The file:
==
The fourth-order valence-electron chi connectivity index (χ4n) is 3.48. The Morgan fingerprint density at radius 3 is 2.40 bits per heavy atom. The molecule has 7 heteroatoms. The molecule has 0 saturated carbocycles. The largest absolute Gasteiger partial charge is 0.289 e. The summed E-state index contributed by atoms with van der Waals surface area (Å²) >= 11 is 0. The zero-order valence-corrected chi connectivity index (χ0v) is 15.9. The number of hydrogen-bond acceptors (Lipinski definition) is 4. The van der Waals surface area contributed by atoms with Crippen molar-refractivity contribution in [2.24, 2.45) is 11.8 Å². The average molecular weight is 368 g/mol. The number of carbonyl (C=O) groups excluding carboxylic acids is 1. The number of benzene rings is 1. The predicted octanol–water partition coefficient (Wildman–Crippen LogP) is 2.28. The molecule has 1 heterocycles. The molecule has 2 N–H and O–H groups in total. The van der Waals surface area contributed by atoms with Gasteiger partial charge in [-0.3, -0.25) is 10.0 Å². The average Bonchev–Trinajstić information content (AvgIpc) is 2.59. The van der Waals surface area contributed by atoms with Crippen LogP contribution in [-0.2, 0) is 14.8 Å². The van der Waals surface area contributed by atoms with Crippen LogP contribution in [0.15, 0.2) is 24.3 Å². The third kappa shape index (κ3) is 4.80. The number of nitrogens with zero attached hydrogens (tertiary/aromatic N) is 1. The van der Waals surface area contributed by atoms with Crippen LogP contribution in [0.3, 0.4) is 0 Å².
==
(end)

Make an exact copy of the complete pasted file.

The fourth-order valence-electron chi connectivity index (χ4n) is 3.48. The Morgan fingerprint density at radius 3 is 2.40 bits per heavy atom. The molecule has 7 heteroatoms. The molecule has 0 saturated carbocycles. The largest absolute Gasteiger partial charge is 0.289 e. The summed E-state index contributed by atoms with van der Waals surface area (Å²) >= 11 is 0. The zero-order valence-corrected chi connectivity index (χ0v) is 15.9. The number of hydrogen-bond acceptors (Lipinski definition) is 4. The van der Waals surface area contributed by atoms with Crippen molar-refractivity contribution in [2.24, 2.45) is 11.8 Å². The average molecular weight is 368 g/mol. The number of carbonyl (C=O) groups excluding carboxylic acids is 1. The number of benzene rings is 1. The predicted octanol–water partition coefficient (Wildman–Crippen LogP) is 2.28. The molecule has 1 heterocycles. The molecule has 2 N–H and O–H groups in total. The van der Waals surface area contributed by atoms with Gasteiger partial charge in [-0.3, -0.25) is 10.0 Å². The average Bonchev–Trinajstić information content (AvgIpc) is 2.59. The van der Waals surface area contributed by atoms with Crippen LogP contribution in [-0.2, 0) is 14.8 Å². The van der Waals surface area contributed by atoms with Crippen LogP contribution in [0.15, 0.2) is 24.3 Å². The third kappa shape index (κ3) is 4.80. The number of nitrogens with zero attached hydrogens (tertiary/aromatic N) is 1. The van der Waals surface area contributed by atoms with Crippen LogP contribution in [0.3, 0.4) is 0 Å².